Teacher training

5.4        A looming crisis in the supply of teachers has been predicted for some years, and recent projections of teacher supply and demand have confirmed the likelihood of the serious future teacher shortage predicted in the 2000 Preston Report sponsored by the Australian Council of Deans of Education. The broad findings of an earlier report of the Deans of Education, making similar projections, were endorsed by this committee in its 1998 report into the status of the teaching profession.[1]

5.5        The effect of a teacher shortage on the education of students with disabilities is likely to be more significant than on the education of children who have no disabilities. There will be a loss of experienced general and specialist teachers as they reach retiring age. The situation was explained to the committee by a special school principal intending to retire within five years:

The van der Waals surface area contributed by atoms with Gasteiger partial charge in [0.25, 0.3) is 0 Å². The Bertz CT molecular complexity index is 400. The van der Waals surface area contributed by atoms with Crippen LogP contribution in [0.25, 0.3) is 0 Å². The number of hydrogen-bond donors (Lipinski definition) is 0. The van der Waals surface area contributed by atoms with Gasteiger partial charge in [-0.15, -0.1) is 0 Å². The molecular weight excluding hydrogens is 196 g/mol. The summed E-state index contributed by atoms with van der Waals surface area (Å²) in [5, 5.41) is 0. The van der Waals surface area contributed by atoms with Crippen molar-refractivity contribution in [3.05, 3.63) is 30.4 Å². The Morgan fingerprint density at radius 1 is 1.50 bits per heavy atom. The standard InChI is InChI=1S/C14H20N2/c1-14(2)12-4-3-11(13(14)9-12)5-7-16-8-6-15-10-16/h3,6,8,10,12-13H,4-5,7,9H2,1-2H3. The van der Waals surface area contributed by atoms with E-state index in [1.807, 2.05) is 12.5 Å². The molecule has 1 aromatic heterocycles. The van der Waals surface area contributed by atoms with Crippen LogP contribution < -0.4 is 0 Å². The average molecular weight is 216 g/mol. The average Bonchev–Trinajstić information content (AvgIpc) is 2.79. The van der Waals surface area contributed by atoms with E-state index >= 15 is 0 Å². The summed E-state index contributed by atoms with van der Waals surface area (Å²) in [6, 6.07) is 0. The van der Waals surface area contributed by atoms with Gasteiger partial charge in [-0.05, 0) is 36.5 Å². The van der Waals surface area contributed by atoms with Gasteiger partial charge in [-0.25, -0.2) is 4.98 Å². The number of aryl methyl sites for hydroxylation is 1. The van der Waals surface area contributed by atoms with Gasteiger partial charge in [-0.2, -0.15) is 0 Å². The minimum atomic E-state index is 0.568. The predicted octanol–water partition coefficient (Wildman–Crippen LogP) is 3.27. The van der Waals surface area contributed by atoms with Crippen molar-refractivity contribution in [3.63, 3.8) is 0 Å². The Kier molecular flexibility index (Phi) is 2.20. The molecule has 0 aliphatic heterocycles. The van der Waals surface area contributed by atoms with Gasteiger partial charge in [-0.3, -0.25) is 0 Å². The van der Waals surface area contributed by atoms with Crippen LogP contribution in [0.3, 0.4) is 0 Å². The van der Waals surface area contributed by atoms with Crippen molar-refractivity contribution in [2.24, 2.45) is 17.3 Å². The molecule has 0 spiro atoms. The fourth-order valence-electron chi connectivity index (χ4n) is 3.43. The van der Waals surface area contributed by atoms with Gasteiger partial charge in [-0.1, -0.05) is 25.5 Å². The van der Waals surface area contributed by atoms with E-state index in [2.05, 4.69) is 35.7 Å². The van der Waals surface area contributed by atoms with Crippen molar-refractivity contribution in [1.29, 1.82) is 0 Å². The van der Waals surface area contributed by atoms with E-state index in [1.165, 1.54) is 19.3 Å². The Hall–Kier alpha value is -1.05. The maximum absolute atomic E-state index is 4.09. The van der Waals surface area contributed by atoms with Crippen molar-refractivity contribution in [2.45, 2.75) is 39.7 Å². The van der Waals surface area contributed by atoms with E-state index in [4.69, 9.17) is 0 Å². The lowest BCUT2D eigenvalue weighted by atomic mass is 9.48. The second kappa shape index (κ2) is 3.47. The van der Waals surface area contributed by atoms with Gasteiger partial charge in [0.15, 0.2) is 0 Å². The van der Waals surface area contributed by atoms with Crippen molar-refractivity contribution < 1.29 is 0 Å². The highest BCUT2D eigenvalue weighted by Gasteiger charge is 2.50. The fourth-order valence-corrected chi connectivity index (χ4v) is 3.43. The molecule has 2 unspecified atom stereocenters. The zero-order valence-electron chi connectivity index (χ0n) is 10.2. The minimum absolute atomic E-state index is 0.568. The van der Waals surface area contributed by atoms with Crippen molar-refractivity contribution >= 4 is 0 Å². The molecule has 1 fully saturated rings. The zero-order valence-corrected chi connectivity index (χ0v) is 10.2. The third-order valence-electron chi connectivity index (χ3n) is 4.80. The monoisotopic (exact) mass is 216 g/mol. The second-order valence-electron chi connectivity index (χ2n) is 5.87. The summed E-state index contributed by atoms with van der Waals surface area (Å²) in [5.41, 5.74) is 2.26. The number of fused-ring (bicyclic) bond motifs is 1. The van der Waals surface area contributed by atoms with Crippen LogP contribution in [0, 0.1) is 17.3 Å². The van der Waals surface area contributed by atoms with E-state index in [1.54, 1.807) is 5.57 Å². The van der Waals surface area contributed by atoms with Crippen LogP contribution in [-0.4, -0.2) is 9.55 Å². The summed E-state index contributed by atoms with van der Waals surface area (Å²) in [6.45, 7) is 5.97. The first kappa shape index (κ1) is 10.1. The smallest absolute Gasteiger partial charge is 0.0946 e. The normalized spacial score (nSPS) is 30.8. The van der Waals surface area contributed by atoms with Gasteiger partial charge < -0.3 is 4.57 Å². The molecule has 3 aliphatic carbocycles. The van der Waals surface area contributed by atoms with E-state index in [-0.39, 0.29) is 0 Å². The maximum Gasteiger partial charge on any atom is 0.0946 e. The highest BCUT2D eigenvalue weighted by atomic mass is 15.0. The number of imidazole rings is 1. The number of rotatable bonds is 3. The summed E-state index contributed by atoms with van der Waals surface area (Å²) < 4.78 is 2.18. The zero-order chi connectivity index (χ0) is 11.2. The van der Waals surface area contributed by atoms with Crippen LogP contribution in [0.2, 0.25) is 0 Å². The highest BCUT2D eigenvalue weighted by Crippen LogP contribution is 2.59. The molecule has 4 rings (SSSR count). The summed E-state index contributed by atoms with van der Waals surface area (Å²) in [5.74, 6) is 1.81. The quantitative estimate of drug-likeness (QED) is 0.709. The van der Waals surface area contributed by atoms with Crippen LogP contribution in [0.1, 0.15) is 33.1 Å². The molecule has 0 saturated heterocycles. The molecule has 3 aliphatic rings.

The lack of trained staff is affecting not only specialist schools but all schools. In initial basic teacher training there needs to be quite a large component where young teachers are taught how to manage students with disabilities and impairments, especially students with challenging behaviour. The age population of the teaching work force means that many teachers with expertise who have done quite a bit of university training in special education will be leaving the work force within five years.

That will leave an enormous gap in expertise because the training programs for teachers are not currently there across Australia. There is no initial training so teachers come out with no skills.[2]